38 Pages Posted: 16 Jun 2012 Last revised: 9 Aug 2012
Date Written: June 15, 2012
The Supreme Court’s recent decision in J. McIntyre Machinery v. Nicastro had the potential to resolve nearly two decades of confusion in personal jurisdiction doctrine. Confronted with the earlier Asahi plurality opinions, which had established competing “stream of commerce” theories, the Court produced a fractured 4-2-3 opinion that resolved little beyond holding that the New Jersey courts could not exercise personal jurisdiction over the defendant in the instant case.
In this Article, written for a paper Symposium, I consider one dimension the doctrinal deadlock that the Supreme Court produced in Nicastro: the concept of specific jurisdiction itself. In recent cases, most notably in Nicastro, the Court has become obsessed with the general and abstract contours of the relationship between a defendant and the forum state. However, one of the most important aspects of the distinction between general and specific jurisdiction is the relatedness between the lawsuit and the forum state. In conceptualizing relatedness at the highest level of generality, the Supreme Court has characterized the relatedness problem in a way that is nearly impossible to answer in any concrete case that comes before it. In other words, the Supreme Court has let the perfect become the enemy of the good. Instead of producing a flexible, workable, if not entirely global or perfect rule, the Court has given the lower courts hardly any rule at all.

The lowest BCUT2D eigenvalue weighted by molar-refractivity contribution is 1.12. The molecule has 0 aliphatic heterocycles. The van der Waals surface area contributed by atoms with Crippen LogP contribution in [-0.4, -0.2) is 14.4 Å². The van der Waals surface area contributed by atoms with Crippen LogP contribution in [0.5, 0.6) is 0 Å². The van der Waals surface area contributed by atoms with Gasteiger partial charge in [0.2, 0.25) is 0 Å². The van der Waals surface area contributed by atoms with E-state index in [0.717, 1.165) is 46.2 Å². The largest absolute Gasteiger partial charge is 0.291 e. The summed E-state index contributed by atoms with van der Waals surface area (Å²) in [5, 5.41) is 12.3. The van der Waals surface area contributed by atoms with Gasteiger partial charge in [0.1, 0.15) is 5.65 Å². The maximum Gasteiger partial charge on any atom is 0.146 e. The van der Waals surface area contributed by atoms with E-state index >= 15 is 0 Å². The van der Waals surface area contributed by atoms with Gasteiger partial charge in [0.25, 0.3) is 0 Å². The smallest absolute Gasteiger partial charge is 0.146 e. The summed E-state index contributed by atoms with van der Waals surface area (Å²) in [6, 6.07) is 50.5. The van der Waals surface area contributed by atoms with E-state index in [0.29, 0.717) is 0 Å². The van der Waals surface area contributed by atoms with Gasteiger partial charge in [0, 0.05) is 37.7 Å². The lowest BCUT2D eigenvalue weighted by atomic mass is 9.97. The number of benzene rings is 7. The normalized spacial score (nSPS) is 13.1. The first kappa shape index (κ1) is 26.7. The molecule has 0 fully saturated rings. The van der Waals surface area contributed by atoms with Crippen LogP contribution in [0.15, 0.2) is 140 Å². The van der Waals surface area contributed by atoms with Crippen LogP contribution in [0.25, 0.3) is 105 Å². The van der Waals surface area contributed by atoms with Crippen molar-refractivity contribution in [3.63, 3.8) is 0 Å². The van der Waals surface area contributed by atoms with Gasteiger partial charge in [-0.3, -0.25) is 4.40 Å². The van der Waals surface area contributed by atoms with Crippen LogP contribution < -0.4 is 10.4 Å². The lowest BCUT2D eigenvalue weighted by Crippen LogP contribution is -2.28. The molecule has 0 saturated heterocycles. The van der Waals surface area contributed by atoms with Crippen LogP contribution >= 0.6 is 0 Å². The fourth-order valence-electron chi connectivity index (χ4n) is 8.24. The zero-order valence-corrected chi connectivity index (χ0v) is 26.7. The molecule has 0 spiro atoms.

This Article suggests that in order to break the stream of commerce stalemate, the Supreme Court should refocus specific jurisdiction doctrine so that it produces concrete answers to the two dimensions of the relatedness problem. It further argues that Justice Brennan’s stream of commerce position from Asahi remains the most viable path for specific jurisdiction analysis. The expansive scope of the Brennan position fits well with modern understandings of commerce and the domestic and international sale and distribution of goods. Moreover, in tandem with a robust fairness analysis, the stream of commerce position will allow courts to examine the two dimensions of relatedness in a useful, concrete, and doctrinally consistent manner.
Keywords: civil procedure, personal jurisdiction, specific jurisdiction, joinder of parties, J. McIntyre Machinery v. Nicastro, Goodyear v. Brown, Federal Rules of Civil Procedure, due process, relatedness, commonalities
Suggested Citation: Suggested Citation
Effron, Robin, Letting the Perfect Become the Enemy of the Good: The Relatedness Problem in Personal Jurisdiction (June 15, 2012). Lewis & Clark Law Review, Vol. 16, No. 3, p. 867, 2012; Brooklyn Law School, Legal Studies Paper No. 283. Available at SSRN: https://ssrn.com/abstract=2085015